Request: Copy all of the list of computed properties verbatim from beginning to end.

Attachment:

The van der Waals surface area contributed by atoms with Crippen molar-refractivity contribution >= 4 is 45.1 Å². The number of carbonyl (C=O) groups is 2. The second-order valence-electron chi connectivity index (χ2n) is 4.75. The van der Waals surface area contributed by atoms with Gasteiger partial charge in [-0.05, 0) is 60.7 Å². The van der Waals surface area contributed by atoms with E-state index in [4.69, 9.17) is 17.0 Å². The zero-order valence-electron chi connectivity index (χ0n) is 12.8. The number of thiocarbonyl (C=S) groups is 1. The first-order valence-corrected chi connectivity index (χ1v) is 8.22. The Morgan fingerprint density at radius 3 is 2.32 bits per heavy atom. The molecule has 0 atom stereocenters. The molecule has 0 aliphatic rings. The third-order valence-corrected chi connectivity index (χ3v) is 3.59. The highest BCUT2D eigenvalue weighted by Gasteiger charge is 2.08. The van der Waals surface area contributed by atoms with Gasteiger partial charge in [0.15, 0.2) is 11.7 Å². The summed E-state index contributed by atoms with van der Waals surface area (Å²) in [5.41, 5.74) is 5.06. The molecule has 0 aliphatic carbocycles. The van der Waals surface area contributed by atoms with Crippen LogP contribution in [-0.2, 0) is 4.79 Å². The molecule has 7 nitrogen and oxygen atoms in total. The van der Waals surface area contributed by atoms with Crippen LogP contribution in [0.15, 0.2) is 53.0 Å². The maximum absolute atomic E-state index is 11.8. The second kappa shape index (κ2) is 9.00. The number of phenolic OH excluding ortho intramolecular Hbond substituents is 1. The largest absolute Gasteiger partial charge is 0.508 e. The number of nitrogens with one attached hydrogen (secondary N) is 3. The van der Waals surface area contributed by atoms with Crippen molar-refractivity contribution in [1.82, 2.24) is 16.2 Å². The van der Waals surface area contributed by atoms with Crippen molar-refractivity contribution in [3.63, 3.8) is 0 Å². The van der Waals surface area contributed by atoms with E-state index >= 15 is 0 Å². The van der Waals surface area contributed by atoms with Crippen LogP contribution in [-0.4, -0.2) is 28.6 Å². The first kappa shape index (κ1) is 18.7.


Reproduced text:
The van der Waals surface area contributed by atoms with Crippen molar-refractivity contribution >= 4 is 45.1 Å². The number of carbonyl (C=O) groups is 2. The second-order valence-electron chi connectivity index (χ2n) is 4.75. The van der Waals surface area contributed by atoms with Gasteiger partial charge in [-0.05, 0) is 60.7 Å². The van der Waals surface area contributed by atoms with E-state index in [4.69, 9.17) is 17.0 Å². The zero-order valence-electron chi connectivity index (χ0n) is 12.8. The number of thiocarbonyl (C=S) groups is 1. The first-order valence-corrected chi connectivity index (χ1v) is 8.22. The Morgan fingerprint density at radius 3 is 2.32 bits per heavy atom. The molecule has 0 atom stereocenters. The molecule has 0 aliphatic rings. The third-order valence-corrected chi connectivity index (χ3v) is 3.59. The highest BCUT2D eigenvalue weighted by Gasteiger charge is 2.08. The van der Waals surface area contributed by atoms with Gasteiger partial charge in [0.15, 0.2) is 11.7 Å². The summed E-state index contributed by atoms with van der Waals surface area (Å²) in [5.41, 5.74) is 5.06. The molecule has 0 aliphatic carbocycles. The van der Waals surface area contributed by atoms with Crippen LogP contribution in [-0.2, 0) is 4.79 Å². The molecule has 7 nitrogen and oxygen atoms in total. The van der Waals surface area contributed by atoms with Crippen LogP contribution in [0.15, 0.2) is 53.0 Å². The maximum absolute atomic E-state index is 11.8. The second kappa shape index (κ2) is 9.00. The number of phenolic OH excluding ortho intramolecular Hbond substituents is 1. The largest absolute Gasteiger partial charge is 0.508 e. The number of nitrogens with one attached hydrogen (secondary N) is 3. The van der Waals surface area contributed by atoms with Crippen molar-refractivity contribution in [1.82, 2.24) is 16.2 Å². The van der Waals surface area contributed by atoms with Crippen molar-refractivity contribution in [3.63, 3.8) is 0 Å². The van der Waals surface area contributed by atoms with E-state index >= 15 is 0 Å². The van der Waals surface area contributed by atoms with Crippen LogP contribution in [-0.4, -0.2) is 28.6 Å². The first kappa shape index (κ1) is 18.7.